Wednesdays, from 26 May to 16 June 2021

Felix Gonzalez-Torres worked in a period marked by the conservative policies of Republican governments in the United States, his country of residence, as well as by the emergence of identity politics and debates on multiculturalism in academia and art spaces. However, Felix Gonzalez-Torres deliberately sought to stand outside any identity essentialism and, on the contrary, to activate various strategies of disidentification, as José Esteban Muñoz put it, in response to the state apparatuses that employ racial, sexual and national subjugation systems through protocols of violence and exclusion. The opening of his work’s meanings now allows us to open new readings to negotiate the historical trauma of some minorities and the structural violence that is still exercised over various collectives.

These series of lectures also aim to situate the work of Felix Gonzalez-Torres in an expanded genealogy of conceptualist and post-minimal practice that integrates the practices of Latin American art but also those of the history of art in Spain, where he lived during childhood. The guest speakers will employ different approaches to delve more deeply into aspects of his work, such as his Marxist position, the performativity of politics in his work or his contribution to the development of a queer aesthetic. The programme will include the presence of artists, curators and theorists in an attempt to open up possible readings of his work and analyse the rich resonances of his proposals today.

If you have any question, feel free to contact us on 93 481 33 68 or by email at macba [at] macba [dot] cat

Felix Gonzalez-Torres, "Untitled" (Double Fear)

Programme

Activity
Tanya Barson

Felix Gonzalez-Torres. The Politics and Poetics of Relation

With Tanya Barson, MACBA's Chief Curator and curator of the exhibition
Wednesday, 26 May 2021

In 2007, when Felix Gonzalez-Torres was chosen to represent the United States at the Venice Biennale, the curator Nancy Spector wrote: “Exhibition-making was an integral part of his practice, […] but it was through the combination and juxtaposition of individual objects that their possible meanings are revealed […] and those meanings shift and realign depending on the context in which the work is seen. Gonzalez-Torres was keenly aware of the cultural specificities of any site and incorporated them into the presentation.” Thus, a crucial aspect of the works’ openness to interpretation is that they often take on new meanings stemming from a given context.

Activity
Joshua Chambers

Loss Objects: Queer Love and Felix Gonzalez-Torres

With Joshua Chambers-Letson, researcher
Wednesday, 2 June 2021

Living and creating during an era of mass death, homophobia, and racist xenophobia, Felix Gonzalez-Torres’ work stages the entanglements between queer brown love and loss. What does it mean to love Gonzalez-Torres’ work and in what ways do we experience queer love in the encounter with it? Delivered during another era of global death and xenophobic white nationalisms, this talk offers a lyric meditation on the life and work of Felix Gonzalez-Torres wherein love is joined to the inevitability of loss, just as love is a resource for surviving (after) loss.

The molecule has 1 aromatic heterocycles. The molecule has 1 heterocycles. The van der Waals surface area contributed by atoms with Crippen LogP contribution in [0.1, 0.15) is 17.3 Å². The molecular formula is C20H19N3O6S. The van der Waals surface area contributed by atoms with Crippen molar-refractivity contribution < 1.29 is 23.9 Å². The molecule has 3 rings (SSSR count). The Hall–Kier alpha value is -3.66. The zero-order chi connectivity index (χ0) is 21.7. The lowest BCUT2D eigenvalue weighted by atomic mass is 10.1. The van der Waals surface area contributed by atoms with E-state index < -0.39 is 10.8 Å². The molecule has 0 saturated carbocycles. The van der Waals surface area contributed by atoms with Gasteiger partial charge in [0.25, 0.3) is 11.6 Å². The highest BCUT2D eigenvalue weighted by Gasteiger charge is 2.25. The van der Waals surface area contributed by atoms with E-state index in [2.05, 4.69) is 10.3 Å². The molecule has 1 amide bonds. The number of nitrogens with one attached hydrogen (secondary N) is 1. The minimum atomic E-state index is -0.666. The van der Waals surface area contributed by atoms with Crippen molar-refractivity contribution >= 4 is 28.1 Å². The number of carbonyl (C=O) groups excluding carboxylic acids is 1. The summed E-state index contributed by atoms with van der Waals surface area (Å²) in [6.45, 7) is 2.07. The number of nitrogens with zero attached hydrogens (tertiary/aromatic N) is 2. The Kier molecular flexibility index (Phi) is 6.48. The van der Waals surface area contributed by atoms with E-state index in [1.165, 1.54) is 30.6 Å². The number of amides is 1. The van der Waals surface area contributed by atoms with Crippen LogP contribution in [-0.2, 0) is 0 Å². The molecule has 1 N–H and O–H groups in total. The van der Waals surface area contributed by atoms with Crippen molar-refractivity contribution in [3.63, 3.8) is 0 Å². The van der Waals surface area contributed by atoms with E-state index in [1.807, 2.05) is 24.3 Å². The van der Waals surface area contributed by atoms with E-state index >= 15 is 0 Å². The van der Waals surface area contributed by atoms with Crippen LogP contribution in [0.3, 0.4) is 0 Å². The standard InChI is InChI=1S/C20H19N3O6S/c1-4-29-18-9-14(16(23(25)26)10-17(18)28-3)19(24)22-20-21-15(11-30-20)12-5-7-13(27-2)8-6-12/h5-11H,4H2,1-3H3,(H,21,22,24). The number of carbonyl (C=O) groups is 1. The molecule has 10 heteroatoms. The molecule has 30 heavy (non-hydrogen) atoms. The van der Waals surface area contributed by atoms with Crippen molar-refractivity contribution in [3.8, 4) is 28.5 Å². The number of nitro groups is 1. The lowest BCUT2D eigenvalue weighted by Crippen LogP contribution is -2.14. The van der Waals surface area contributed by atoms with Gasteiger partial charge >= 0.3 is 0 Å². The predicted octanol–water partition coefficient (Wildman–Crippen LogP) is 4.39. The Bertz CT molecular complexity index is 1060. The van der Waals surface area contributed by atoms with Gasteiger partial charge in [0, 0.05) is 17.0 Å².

Conference in English, with an available translation in Spanish.

Activity
Cabello/Carceller

Imperfect lovers. Exchanges, friction, attitudes around Felix Gonzalez-Torres in the Spanish context

With Cabello/Carceller, artists
Wednesday, 9 June 2021

“…Aesthetics are about politics, they are politics.” This statement by Felix Gonzalez-Torres can be read in the catalogue of the retrospective exhibition dedicated to him by the CGAC in 1995; a comprehensive tour of a body of work that was already partially known in Spain, where the artist had exhibited in 1991. At the end of 1992, Pepe Espaliú published “Portrait of an evicted artist,” in the El País newspaper, a text in which he would manifest a silenced homosexuality and speak of the disease AIDS, which would lead to his death. Gonzalez-Torres would die in 1996 of the same disease. Until that time, there were virtually no references to the possibility of an artist being homosexual in the Spanish context, and even fewer in the case of lesbians. Aesthetics should not be tainted by “private” experiences; there was no empathy for the wretchedness of “abnormality.” Art had to aspire to universality, which had to be removed from the particular, because what was personal was not aesthetic. But for Gonzalez-Torres, connoisseur of feminisms, the aesthetic was political and personal.

Activity
Pablo Martínez

Felix Gonzalez-Torres: dissolving oneself in the crowd

With Pablo Martínez, MACBA Head of Programming
Wednesday, 16 June 2021

Starting in the mid-1980s, Felix Gonzalez-Torres created a series of works that reproduce images of crowds on puzzles, tableware, and wallpaper. He thus joined the long tradition of artists who recognized in the images of the crowd a fundamental motif of 20th-century visual production. This conference intends to address the work of Felix Gonzalez-Torres based on the ambivalent nature of the crowd. On the one hand, its image may be associated with fear and annulment, as Gonzalez-Torres himself used it in “Double Fear”, included in The Politics of Relation, where he overlaid these images with enlargements of photographs of HIV taken with a microscope. On the other hand, the crowd is a powerful space to activate performative disidentification processes, one of the fundamental strategies in Felix Gonzalez-Torres’ practice though, on the other hand, and using very different aesthetic and political strategies, his main ambition was to dissolve himself in the crowd.


Exhibition

To reconstruct the disorder of a possible city. To use the model, not as an element in a project, but as the representation of something that already exists.
Jordi Colomer